Brother John likes this.
  2. Jack Kruse

    Jack Kruse Administrator

    It always ties back to light and circadian biology (and our master clock, the SCN). Clock neurons employ daily anti-phase sodium and potassium conductances to drive rhythmic activity. ATP and Potassium ions are linked to molecules of H2O. When you eat ketogenic you make more ATP by beta oxidation versus glucose metabolism.......36 vs 147 ATP (glucose to fat). ATP function in a quantum cell theory opens proteins structure up to expose more water binding sites in proteins. When electrons are added to proteins it makes them more hydrophilic and this increases the exclusion zone of water inside a cell to make a larger battery in which to run things more energy efficiently. As a result, the amount of ATP required by a cell is reduced. This happens in CT and in REM sleep. ATP production in a cell is stochastically linked to potassium concentration inside the cell. This is why potassium has a much higher concentration inside the cell and sodium is excluded. It is a function of protein recycling (ubiquitin) and ATP levels from mitochondria. So if you all of sudden eat ketotic, but not fat adapted, but become dehydrated quickly inside your cells (high BUN/creat ratio), you can not fully take advantage of the energy surge from water and you think you need carbohydrates to run your physiology. Water is designed to bind to very specific parts of proteins (COO- groups) and potassium to other sites (beta and gamma carbonyl and imino groups). This makes an "intracellular gelatin" or water cable that limits the rotational freedom of K+ and EZ water. EZ water has a net negative charge and K+ is positively charged so they are electrostatically attracted. This is how a cell structures its water from bulk water to structured water (EZ) to make a semiconductor. Structured water means it forms a large exclusion zone. This allows water to become a superconductive cable in a cell to transfer energy (proton tunneling) and it allows water to gain a three dimensional form similar to a liquid crystalline structure of matter. Water is anisotropic in this form so it gives energy flow a specific direction to make deterministic decision for the type of biochemistry possible. In this way what happens at a surface where water exists determines how biochemistry can proceed. to perform quantum processes in tight spaces, like microtubules........so if you are dehydrated and then switch fuels you have only done step one correctly. Go back and look at the Cold Thermogenesis protocol closely: what does it say to due before CT? It says drink cold 32 oz of water before you begin!!! Cold water contains more electrons and therefore it is easier to convert to EZ inside a cell with hydrophilic proteins. Why? What good is using cold to increase your current of flow if you don't have the EZ water surrounding your mitochondria and proteins to make the superconducting cables to begin with?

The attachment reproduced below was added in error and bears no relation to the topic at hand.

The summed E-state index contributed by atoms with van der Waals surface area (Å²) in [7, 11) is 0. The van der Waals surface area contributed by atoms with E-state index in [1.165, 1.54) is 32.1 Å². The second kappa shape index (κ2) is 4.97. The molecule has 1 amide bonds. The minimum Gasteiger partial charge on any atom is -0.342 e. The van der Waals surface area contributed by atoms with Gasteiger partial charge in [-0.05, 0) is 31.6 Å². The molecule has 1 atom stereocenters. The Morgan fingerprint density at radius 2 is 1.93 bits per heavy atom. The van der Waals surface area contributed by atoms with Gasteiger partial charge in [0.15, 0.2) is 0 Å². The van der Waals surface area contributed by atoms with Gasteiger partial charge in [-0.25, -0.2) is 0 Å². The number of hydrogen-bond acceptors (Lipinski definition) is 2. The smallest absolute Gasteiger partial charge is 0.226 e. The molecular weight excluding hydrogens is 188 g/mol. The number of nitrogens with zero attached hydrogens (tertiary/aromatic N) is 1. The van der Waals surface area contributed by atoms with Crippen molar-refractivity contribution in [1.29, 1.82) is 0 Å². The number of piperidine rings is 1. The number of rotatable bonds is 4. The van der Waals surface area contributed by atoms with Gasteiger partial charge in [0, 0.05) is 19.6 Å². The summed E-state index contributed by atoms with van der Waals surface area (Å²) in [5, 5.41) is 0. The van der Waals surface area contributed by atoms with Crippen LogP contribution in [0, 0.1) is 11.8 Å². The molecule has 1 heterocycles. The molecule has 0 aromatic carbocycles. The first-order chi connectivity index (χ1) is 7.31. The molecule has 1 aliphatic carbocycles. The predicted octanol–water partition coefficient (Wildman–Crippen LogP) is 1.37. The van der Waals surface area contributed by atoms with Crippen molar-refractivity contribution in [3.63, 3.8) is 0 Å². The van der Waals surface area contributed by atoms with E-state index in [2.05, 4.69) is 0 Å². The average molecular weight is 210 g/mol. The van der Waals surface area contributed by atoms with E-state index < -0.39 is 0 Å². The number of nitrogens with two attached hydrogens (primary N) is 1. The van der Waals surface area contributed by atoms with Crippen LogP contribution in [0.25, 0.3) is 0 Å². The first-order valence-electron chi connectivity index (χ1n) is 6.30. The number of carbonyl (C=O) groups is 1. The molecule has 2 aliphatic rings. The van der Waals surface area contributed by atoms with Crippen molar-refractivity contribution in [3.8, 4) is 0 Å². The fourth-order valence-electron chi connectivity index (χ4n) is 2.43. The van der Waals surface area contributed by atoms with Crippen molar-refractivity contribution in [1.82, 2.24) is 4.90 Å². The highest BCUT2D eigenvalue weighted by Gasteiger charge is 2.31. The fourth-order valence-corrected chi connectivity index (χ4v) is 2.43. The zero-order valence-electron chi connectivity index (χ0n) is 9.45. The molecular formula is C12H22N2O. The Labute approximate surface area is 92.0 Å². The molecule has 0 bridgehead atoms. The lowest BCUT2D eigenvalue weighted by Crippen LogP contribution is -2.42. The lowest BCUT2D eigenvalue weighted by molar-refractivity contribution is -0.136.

ATP function is not its use of a high energy substrate as modern cell theory teaches.......ATP is designed to unfold proteins fully to open their carbonyl and imino side chain groups to intracellular water. EZ water is the battery that life runs upon.http://www.sciencedirect.com/…/article/pii/S0092867415009137
     
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  3. René Borg